Respectable Spectacles and a Perfect Part: My First Impressions of the Atheist Movement

It was a Sunday morning. An early Sunday morning. I’d dragged my ass out of bed to attend my first atheist-organization meeting since moving to LA for grad school. I was really excited. I’d lost my faith only a couple of years before and was feeling quite energized by this whole newfangled atheist-movement thing. Though my college is what most would consider liberal (not just liberal arts), Campus Crusade for Christ had been the dominant student group and there’d been zero secular groups. Thus, this morning was my first, my only real taste of any kind of atheist movement.

I remember entering the main meeting room. It was at the CFI building in Hollywood. At first glance, it looked disturbingly close to a modern church. You know, a sort of nondescript building with few trappings of what most call “religion.”  No giant religious symbols. No icons of long-dead saints. Just a podium, chairs, tables of hand-outs, and a kitchen.

I’m not really sure what I was expecting, but I was let down within a minute when I realized that none of the milling regulars was going to acknowledge me. Not one. Not even to say, “Hi and welcome to our aging, non-regenerating, non-inclusive, self-important movement for old, well-off white people who don’t give a piss about anything other than complaining about Christians.”

But I’ll get to all that in a sec.

So no one’s acknowledging me and I’m not sure what to do, where to go, etc. Luckily, a younger gent, someone who’d later become a friend for years to come, spotted me. We’d corresponded over e-mail recently on the desire for a youth-centered bit of the overall movement. He’d suggested I come to this meeting to get acquainted and to get a general sense of what was up.

So this guy and I chat for a little while and we both observe the fact of this mummy convention. Soon, the Head Poobah started the meeting, a speaker spoke, and more fuck-off-young-guy socializing commenced.

It was during this second session of being ignored that it happened. I was browsing one of the handout tables, very curious to see the kind of pamphlets and literature this organization was offering, what they were using as their initial interface with the public, with potential members. Much of it was pamphlets of Thomas Paine quotes, biographies of Madeline Murray O’Hair, you know, informative, inoffensive education material.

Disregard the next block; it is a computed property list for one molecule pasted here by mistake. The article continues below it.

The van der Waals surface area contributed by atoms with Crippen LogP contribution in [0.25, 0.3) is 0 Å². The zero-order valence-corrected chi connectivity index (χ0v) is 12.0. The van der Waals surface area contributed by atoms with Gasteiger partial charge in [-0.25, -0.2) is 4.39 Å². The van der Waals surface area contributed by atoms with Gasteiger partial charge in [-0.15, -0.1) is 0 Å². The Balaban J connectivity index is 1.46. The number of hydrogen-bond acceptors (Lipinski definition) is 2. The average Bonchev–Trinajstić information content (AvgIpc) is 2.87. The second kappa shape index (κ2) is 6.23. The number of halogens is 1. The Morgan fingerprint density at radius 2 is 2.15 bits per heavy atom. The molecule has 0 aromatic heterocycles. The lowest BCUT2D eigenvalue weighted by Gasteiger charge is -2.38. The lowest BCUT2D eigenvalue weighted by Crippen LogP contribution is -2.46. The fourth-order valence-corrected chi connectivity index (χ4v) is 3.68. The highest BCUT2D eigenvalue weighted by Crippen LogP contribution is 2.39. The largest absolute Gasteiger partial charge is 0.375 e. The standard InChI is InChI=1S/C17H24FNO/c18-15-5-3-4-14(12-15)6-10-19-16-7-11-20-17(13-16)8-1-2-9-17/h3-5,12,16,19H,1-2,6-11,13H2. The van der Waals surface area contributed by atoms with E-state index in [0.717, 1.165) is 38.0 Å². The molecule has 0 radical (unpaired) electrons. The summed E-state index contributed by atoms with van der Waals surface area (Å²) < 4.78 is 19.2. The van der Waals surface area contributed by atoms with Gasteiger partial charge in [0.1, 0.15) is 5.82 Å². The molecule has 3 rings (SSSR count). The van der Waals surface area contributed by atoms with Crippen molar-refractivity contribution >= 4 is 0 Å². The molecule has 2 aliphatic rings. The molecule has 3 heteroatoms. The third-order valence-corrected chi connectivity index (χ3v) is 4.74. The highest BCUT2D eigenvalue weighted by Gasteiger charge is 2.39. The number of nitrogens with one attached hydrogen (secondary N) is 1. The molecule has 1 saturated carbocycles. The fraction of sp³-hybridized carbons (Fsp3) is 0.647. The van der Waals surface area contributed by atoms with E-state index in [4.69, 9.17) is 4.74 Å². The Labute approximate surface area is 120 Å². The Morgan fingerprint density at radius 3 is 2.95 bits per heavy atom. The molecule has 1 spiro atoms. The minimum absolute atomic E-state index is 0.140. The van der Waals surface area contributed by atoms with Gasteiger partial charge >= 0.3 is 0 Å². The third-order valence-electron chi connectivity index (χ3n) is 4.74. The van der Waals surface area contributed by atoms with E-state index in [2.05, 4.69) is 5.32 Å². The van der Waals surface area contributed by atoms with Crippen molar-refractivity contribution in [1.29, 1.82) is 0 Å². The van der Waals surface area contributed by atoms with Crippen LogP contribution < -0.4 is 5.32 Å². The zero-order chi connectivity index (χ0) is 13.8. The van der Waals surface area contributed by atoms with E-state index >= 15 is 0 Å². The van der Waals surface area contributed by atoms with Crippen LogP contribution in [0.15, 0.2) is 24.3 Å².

But then I saw it. It. The pamphlet. In all its desktop-published glory. It was an innocent enough page twice folded entitled something like: “What is Atheism?” That’s fine, right? Perfectly reasonable question title. But just below it was an illustration. A small, unremarkable portrait of a man. A middle-aged, white man. With respectable spectacles and a perfect part. He looked like what most grade-schoolers think of as a “scientist.” I don’t remember whether he wore a lab coat, but my memory tells me he did.

I sat there for a second regarding this illustration. It bothered me. Not angered, just bothered. I thought about it. “What is it that’s rubbing me the wrong way?” It wasn’t like the artist had created a poor rendition of a “scientist” guy thinking. The craft was fine. No, it was more the choice.

Allow me to explain with an example: A lot of people like Lady GaGa. I’m almost entirely ambivalent. But when she released her hit “Born this Way,” I wrote a post on about how much her song bothered me. Sure, it was all-inclusive in its acknowledgement that being gay wasn’t a choice, but rather an innate trait. But it also talked about God. A lot. It bothered me that, as the writer of the song, its creator had made the choice to include the LGBT crowd, but by essentially saying that God made them that way, she’d excluded anyone who didn’t happen to believe in the whole God bit. My main point was that she could’ve written whatever lyrics she wanted and those “not-everyone” lyrics were the ones she chose.

This was what I was thinking as I looked at at Glasses Man. This atheist group and its resident artist could’ve picked any image they wanted. Any at all. And the “scientist” stereotype was what they went with.

I opened the pamphlet, half hoping that the Boring White Guy was merely the first impression this organization was choosing to make.  Surely they’d picked additional images to more completely represent actual atheist demographics, nothoped-for demographics.

Nope. Not only were there no depictions of women, ethnic minorities, sexual-orientation minorities, or any other kind of minorities, there were no further depictions of anyone at all. Boring White Guy was the one and only face of this organization on the cover (and rest of) this welcome pamphlet.

As I looked up at the meandering Twilight cast. I realized two things: One, that this pamphlet was completely representative of the observed demographics, and two, that I was one of them (apart from age).

A (predominantly) pale, (mostly) male pissing party. That’s what the atheist movement looked like to me. Thankfully, in the years since, diversity has grown by leaps and bounds. I’ve heard of African-American groups, LGBT groups, and Generation Atheist geared towards the younger crowds. Things are changing for the better. But I may never be able to shake that initial dread. That one more time, I, the white, hetero male, was a run-of-the-mill potential member of  the non-believing country club in east Hollywood.

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